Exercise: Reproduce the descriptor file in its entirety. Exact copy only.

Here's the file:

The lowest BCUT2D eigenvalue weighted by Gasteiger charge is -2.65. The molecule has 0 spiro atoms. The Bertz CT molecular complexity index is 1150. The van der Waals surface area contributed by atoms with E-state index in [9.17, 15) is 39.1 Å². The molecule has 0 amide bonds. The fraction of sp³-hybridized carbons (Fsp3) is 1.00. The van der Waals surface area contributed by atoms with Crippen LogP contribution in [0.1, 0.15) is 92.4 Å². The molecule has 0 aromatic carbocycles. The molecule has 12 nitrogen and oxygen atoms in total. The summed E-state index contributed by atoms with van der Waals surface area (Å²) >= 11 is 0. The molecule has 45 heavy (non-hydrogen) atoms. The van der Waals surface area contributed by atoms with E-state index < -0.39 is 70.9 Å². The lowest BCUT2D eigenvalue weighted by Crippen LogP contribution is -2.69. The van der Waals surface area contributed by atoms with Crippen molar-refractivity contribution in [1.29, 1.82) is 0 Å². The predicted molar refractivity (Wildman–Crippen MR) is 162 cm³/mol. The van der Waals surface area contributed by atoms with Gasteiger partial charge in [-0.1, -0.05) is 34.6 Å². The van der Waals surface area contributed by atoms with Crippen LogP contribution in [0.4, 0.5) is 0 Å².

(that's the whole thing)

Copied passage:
The lowest BCUT2D eigenvalue weighted by Gasteiger charge is -2.65. The molecule has 0 spiro atoms. The Bertz CT molecular complexity index is 1150. The van der Waals surface area contributed by atoms with E-state index in [9.17, 15) is 39.1 Å². The molecule has 0 amide bonds. The fraction of sp³-hybridized carbons (Fsp3) is 1.00. The van der Waals surface area contributed by atoms with Crippen LogP contribution in [0.1, 0.15) is 92.4 Å². The molecule has 0 aromatic carbocycles. The molecule has 12 nitrogen and oxygen atoms in total. The summed E-state index contributed by atoms with van der Waals surface area (Å²) >= 11 is 0. The molecule has 45 heavy (non-hydrogen) atoms. The van der Waals surface area contributed by atoms with E-state index < -0.39 is 70.9 Å². The lowest BCUT2D eigenvalue weighted by Crippen LogP contribution is -2.69. The van der Waals surface area contributed by atoms with Crippen molar-refractivity contribution in [1.29, 1.82) is 0 Å². The predicted molar refractivity (Wildman–Crippen MR) is 162 cm³/mol. The van der Waals surface area contributed by atoms with Gasteiger partial charge in [-0.1, -0.05) is 34.6 Å². The van der Waals surface area contributed by atoms with Crippen LogP contribution in [0.4, 0.5) is 0 Å².